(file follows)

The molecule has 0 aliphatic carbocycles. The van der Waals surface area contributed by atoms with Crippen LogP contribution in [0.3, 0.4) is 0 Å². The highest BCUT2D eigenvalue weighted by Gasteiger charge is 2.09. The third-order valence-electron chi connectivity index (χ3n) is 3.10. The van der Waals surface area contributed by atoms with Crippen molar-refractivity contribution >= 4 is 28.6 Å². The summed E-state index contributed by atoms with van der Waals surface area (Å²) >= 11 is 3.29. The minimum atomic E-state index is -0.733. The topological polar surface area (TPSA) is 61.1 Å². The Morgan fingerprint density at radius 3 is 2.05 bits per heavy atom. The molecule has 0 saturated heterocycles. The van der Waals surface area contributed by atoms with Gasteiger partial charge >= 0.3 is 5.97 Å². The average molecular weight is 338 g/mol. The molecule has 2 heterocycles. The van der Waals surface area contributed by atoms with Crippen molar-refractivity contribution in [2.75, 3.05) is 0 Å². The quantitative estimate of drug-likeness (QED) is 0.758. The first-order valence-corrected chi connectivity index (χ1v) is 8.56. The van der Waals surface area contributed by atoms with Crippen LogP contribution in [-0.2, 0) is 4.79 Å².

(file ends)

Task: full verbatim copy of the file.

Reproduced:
The molecule has 0 aliphatic carbocycles. The van der Waals surface area contributed by atoms with Crippen LogP contribution in [0.3, 0.4) is 0 Å². The highest BCUT2D eigenvalue weighted by Gasteiger charge is 2.09. The third-order valence-electron chi connectivity index (χ3n) is 3.10. The van der Waals surface area contributed by atoms with Crippen molar-refractivity contribution >= 4 is 28.6 Å². The summed E-state index contributed by atoms with van der Waals surface area (Å²) >= 11 is 3.29. The minimum atomic E-state index is -0.733. The topological polar surface area (TPSA) is 61.1 Å². The Morgan fingerprint density at radius 3 is 2.05 bits per heavy atom. The molecule has 0 saturated heterocycles. The van der Waals surface area contributed by atoms with Gasteiger partial charge >= 0.3 is 5.97 Å². The average molecular weight is 338 g/mol. The molecule has 2 heterocycles. The van der Waals surface area contributed by atoms with Crippen molar-refractivity contribution in [2.75, 3.05) is 0 Å². The quantitative estimate of drug-likeness (QED) is 0.758. The first-order valence-corrected chi connectivity index (χ1v) is 8.56. The van der Waals surface area contributed by atoms with Crippen LogP contribution in [-0.2, 0) is 4.79 Å².